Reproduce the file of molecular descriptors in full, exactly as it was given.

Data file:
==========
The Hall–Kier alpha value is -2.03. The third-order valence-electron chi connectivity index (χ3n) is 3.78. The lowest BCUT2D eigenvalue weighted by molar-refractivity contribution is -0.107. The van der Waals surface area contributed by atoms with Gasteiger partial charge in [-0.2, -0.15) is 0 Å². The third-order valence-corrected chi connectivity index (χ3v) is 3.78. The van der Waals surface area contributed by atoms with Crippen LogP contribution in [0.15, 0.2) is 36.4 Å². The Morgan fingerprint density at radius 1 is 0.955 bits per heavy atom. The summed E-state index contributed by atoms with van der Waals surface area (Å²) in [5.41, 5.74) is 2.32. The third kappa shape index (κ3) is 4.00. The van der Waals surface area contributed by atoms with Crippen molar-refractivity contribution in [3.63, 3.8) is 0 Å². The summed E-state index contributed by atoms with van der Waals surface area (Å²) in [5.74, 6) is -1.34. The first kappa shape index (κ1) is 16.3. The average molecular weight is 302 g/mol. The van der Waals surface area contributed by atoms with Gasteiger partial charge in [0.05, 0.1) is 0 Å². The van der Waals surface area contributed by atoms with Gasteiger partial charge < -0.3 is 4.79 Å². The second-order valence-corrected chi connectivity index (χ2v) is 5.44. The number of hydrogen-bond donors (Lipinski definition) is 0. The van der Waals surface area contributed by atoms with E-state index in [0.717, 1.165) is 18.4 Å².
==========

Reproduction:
The Hall–Kier alpha value is -2.03. The third-order valence-electron chi connectivity index (χ3n) is 3.78. The lowest BCUT2D eigenvalue weighted by molar-refractivity contribution is -0.107. The van der Waals surface area contributed by atoms with Gasteiger partial charge in [-0.2, -0.15) is 0 Å². The third-order valence-corrected chi connectivity index (χ3v) is 3.78. The van der Waals surface area contributed by atoms with Crippen LogP contribution in [0.15, 0.2) is 36.4 Å². The Morgan fingerprint density at radius 1 is 0.955 bits per heavy atom. The summed E-state index contributed by atoms with van der Waals surface area (Å²) in [5.41, 5.74) is 2.32. The third kappa shape index (κ3) is 4.00. The van der Waals surface area contributed by atoms with Crippen molar-refractivity contribution in [3.63, 3.8) is 0 Å². The summed E-state index contributed by atoms with van der Waals surface area (Å²) in [5.74, 6) is -1.34. The first kappa shape index (κ1) is 16.3. The average molecular weight is 302 g/mol. The van der Waals surface area contributed by atoms with Gasteiger partial charge in [0.05, 0.1) is 0 Å². The van der Waals surface area contributed by atoms with Gasteiger partial charge < -0.3 is 4.79 Å². The second-order valence-corrected chi connectivity index (χ2v) is 5.44. The number of hydrogen-bond donors (Lipinski definition) is 0. The van der Waals surface area contributed by atoms with E-state index in [0.717, 1.165) is 18.4 Å².